The Skinny: Lots of Monday morning quarterbacking going on about the performance of Golden Globes host Ricky Gervvais. Did he go too far or just say what everyone was thinking anyway? How about both? To me, the funniest thing in the show was "The Social Network" screenwriter Aaron Sorkin's bizarre mea culpa to Facebook founder Mark Zuckerberg, when he said in accepting his award that one of the characters in the movie had Zuckerberg wrong. Well, who wrote the character? Viewership for the show was flat compared with a year ago, which, given that there were fewer big hits to award, was a win, in my opinion.
A year to forget. No one would blame Hollywood for wanting to put 2010 in the rear-view mirror. After all, DVD, CD and video game sales fell. Cable lost subscribers, and fewer people went to the movies. Although it is easy to lay it all on the economy, one has to wonder if something else isn't happening in the way people are consuming their entertainment. "The studios and the content companies have become increasingly aware of the problem, but they seem collectively paralyzed about what to do about it," Craig Moffett, an analyst with Sanford C. Bernstein & Co., told the Los Angeles Times, which tries to make sense of the trends.
Countdown continues. The Federal Communications Commission is expected to approve the Comcast-NBC Universal deal perhaps as early as Tuesday. That is no surprise because last month the office of FCC Chairman Julius Genachowski indicated that approval was likely. The real news will be the severity of the conditions put on Comcast regarding how the company offers its own content to rival cable and broadband distributors and how it carries content of competing programmers. The latest from the Wall Street Journal and Los Angeles Times.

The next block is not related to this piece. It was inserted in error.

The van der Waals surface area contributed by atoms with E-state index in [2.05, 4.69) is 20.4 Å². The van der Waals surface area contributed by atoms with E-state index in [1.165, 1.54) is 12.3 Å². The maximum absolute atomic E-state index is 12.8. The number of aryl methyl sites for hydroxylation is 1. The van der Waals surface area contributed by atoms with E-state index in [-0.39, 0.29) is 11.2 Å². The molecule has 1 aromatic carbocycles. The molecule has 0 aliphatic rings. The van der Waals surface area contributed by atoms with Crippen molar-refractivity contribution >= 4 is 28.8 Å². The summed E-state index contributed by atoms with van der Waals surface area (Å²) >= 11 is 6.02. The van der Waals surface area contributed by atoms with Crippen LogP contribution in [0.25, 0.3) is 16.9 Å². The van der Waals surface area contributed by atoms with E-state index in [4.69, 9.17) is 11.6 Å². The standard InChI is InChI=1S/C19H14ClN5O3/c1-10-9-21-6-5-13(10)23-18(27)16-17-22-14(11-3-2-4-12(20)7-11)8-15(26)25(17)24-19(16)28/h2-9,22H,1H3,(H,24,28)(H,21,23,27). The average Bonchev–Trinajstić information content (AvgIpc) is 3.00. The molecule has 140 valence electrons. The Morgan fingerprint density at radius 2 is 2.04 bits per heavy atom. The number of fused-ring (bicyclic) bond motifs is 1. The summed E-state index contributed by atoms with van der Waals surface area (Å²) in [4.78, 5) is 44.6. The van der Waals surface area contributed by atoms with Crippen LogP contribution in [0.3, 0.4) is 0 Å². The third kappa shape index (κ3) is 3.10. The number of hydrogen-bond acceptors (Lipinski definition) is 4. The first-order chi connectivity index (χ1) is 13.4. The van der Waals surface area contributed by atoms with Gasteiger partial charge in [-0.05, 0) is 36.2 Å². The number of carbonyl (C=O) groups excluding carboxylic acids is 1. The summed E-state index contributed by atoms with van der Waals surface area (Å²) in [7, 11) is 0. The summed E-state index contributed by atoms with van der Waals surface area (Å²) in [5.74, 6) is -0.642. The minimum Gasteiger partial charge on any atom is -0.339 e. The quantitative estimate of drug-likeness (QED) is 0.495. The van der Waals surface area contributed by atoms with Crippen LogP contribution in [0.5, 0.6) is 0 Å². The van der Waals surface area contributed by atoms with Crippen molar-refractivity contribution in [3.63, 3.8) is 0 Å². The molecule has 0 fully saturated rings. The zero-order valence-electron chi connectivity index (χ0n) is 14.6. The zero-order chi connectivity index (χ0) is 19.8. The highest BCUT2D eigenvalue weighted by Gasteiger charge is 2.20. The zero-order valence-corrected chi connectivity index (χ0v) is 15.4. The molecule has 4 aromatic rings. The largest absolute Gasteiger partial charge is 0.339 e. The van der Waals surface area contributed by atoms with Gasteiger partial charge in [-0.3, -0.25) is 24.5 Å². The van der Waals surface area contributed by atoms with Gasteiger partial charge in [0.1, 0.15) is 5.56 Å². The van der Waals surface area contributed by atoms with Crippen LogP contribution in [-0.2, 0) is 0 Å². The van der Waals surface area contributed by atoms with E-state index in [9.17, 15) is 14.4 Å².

He's out of here. Regis Philbin, host of the long-running morning show "Live with Regis and Kelly," announced his retirement on Tuesday morning's show. Philbin, 79, has been doing the show for almost three decades and has become a pop culture icon. The show is also a cash cow for Walt Disney Co., which will now be faced with the task of finding someone to fill the seat and play well with co-host Kelly Ripa. Details from the Associated Press.
Other apples in the tree. With Steve Jobs taking a medical leave from his job as chief of Apple, a lot of pressure will be on the rest of the leadership there, most of whom do not have the worldwide recognition of their leader. The New York Times looks at No. 2 Timothy Cook and the rest of the company's bench and the challenge they will face while Jobs deals with his health.
Falco lands. Randy Falco, a former senior executive at NBC and later AOL, is joining Spanish-language media giant Univision as chief operating officer. "The move signals that Univision's board -- headed by Los Angeles billionaire Haim Saban -- felt it needed to strengthen its executive bench after a rocky two years as the company navigated through the recession, which brought a downturn in advertising spending, and the restructuring of its mountain of debt," said the Los Angeles Times.
Broken records. The Wrap looks at the woes of the music industry and is anticipating a 2011 full of layoffs and cost-cutting.
Blockbuster cash crunch. Blockbuster, the struggling video store chain that is trying to get out of bankruptcy, is trying to get its bondholders to cough up an additional $200 million to $250 million to put it on solid footing. More from the Wall Street Journal.
Inside the Los Angeles Times: Patrick Goldstein on the Golden Globes. The producers of "The Social Network" are trying to make nice with Facebook.